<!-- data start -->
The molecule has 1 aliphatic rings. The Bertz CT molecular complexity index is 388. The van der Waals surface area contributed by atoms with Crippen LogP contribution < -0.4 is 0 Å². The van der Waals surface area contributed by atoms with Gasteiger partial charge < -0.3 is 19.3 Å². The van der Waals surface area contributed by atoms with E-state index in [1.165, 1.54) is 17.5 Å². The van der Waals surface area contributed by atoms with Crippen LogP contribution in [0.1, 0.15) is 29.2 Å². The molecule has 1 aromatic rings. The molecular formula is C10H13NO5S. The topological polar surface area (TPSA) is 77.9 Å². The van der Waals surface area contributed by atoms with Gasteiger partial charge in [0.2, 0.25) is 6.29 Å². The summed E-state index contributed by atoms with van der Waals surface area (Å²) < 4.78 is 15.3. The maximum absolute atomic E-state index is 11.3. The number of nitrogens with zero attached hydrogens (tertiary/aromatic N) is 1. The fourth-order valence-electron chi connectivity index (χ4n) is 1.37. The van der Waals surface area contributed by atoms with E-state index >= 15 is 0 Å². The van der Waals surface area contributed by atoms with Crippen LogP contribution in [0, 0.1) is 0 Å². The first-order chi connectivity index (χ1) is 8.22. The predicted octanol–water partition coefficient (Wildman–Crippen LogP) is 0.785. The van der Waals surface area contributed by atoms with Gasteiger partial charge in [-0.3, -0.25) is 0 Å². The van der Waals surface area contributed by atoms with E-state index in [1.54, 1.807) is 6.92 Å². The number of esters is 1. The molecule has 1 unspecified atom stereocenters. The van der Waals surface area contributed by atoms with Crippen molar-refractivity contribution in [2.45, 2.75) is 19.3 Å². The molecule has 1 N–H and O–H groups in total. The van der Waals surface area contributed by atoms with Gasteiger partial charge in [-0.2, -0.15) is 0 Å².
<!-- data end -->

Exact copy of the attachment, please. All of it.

The molecule has 1 aliphatic rings. The Bertz CT molecular complexity index is 388. The van der Waals surface area contributed by atoms with Crippen LogP contribution < -0.4 is 0 Å². The van der Waals surface area contributed by atoms with Gasteiger partial charge < -0.3 is 19.3 Å². The van der Waals surface area contributed by atoms with E-state index in [1.165, 1.54) is 17.5 Å². The van der Waals surface area contributed by atoms with Crippen LogP contribution in [0.1, 0.15) is 29.2 Å². The molecule has 1 aromatic rings. The molecular formula is C10H13NO5S. The topological polar surface area (TPSA) is 77.9 Å². The van der Waals surface area contributed by atoms with Gasteiger partial charge in [0.2, 0.25) is 6.29 Å². The summed E-state index contributed by atoms with van der Waals surface area (Å²) < 4.78 is 15.3. The maximum absolute atomic E-state index is 11.3. The number of nitrogens with zero attached hydrogens (tertiary/aromatic N) is 1. The fourth-order valence-electron chi connectivity index (χ4n) is 1.37. The van der Waals surface area contributed by atoms with E-state index >= 15 is 0 Å². The van der Waals surface area contributed by atoms with Crippen LogP contribution in [0, 0.1) is 0 Å². The first-order chi connectivity index (χ1) is 8.22. The predicted octanol–water partition coefficient (Wildman–Crippen LogP) is 0.785. The van der Waals surface area contributed by atoms with Gasteiger partial charge in [-0.3, -0.25) is 0 Å². The van der Waals surface area contributed by atoms with E-state index in [1.54, 1.807) is 6.92 Å². The number of esters is 1. The molecule has 1 unspecified atom stereocenters. The van der Waals surface area contributed by atoms with Crippen molar-refractivity contribution in [2.45, 2.75) is 19.3 Å². The molecule has 1 N–H and O–H groups in total. The van der Waals surface area contributed by atoms with Gasteiger partial charge in [-0.2, -0.15) is 0 Å².